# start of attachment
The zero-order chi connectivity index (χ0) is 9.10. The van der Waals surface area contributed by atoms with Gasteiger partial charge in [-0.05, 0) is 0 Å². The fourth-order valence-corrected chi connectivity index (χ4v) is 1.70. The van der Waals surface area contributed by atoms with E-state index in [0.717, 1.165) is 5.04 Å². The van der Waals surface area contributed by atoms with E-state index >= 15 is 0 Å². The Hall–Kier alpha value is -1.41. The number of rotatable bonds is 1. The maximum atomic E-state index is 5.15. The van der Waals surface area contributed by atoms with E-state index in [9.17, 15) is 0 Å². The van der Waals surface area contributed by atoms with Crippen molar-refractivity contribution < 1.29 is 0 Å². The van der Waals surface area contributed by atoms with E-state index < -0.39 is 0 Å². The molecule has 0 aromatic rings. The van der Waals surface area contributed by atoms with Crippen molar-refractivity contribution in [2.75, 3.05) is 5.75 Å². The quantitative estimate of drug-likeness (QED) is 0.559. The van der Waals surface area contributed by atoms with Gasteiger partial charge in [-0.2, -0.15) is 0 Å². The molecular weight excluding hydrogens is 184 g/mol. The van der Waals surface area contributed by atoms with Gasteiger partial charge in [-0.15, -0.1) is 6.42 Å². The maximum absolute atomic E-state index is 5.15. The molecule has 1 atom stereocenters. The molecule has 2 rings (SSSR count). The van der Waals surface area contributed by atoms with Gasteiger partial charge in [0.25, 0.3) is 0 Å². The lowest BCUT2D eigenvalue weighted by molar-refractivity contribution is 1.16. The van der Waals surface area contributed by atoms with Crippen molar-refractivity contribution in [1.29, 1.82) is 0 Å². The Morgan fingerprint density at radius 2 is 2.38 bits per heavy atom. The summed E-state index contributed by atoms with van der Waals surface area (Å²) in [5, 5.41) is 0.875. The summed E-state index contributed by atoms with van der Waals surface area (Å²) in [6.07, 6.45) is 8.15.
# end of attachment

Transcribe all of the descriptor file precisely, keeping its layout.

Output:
The zero-order chi connectivity index (χ0) is 9.10. The van der Waals surface area contributed by atoms with Gasteiger partial charge in [-0.05, 0) is 0 Å². The fourth-order valence-corrected chi connectivity index (χ4v) is 1.70. The van der Waals surface area contributed by atoms with E-state index in [0.717, 1.165) is 5.04 Å². The van der Waals surface area contributed by atoms with E-state index >= 15 is 0 Å². The Hall–Kier alpha value is -1.41. The number of rotatable bonds is 1. The maximum atomic E-state index is 5.15. The van der Waals surface area contributed by atoms with E-state index in [9.17, 15) is 0 Å². The van der Waals surface area contributed by atoms with Crippen molar-refractivity contribution < 1.29 is 0 Å². The van der Waals surface area contributed by atoms with E-state index < -0.39 is 0 Å². The molecule has 0 aromatic rings. The van der Waals surface area contributed by atoms with Crippen molar-refractivity contribution in [2.75, 3.05) is 5.75 Å². The quantitative estimate of drug-likeness (QED) is 0.559. The van der Waals surface area contributed by atoms with Gasteiger partial charge in [-0.2, -0.15) is 0 Å². The molecular weight excluding hydrogens is 184 g/mol. The van der Waals surface area contributed by atoms with Gasteiger partial charge in [-0.15, -0.1) is 6.42 Å². The maximum absolute atomic E-state index is 5.15. The molecule has 1 atom stereocenters. The molecule has 2 rings (SSSR count). The van der Waals surface area contributed by atoms with Gasteiger partial charge in [0.25, 0.3) is 0 Å². The lowest BCUT2D eigenvalue weighted by molar-refractivity contribution is 1.16. The van der Waals surface area contributed by atoms with Crippen molar-refractivity contribution in [1.29, 1.82) is 0 Å². The Morgan fingerprint density at radius 2 is 2.38 bits per heavy atom. The summed E-state index contributed by atoms with van der Waals surface area (Å²) in [5, 5.41) is 0.875. The summed E-state index contributed by atoms with van der Waals surface area (Å²) in [6.07, 6.45) is 8.15.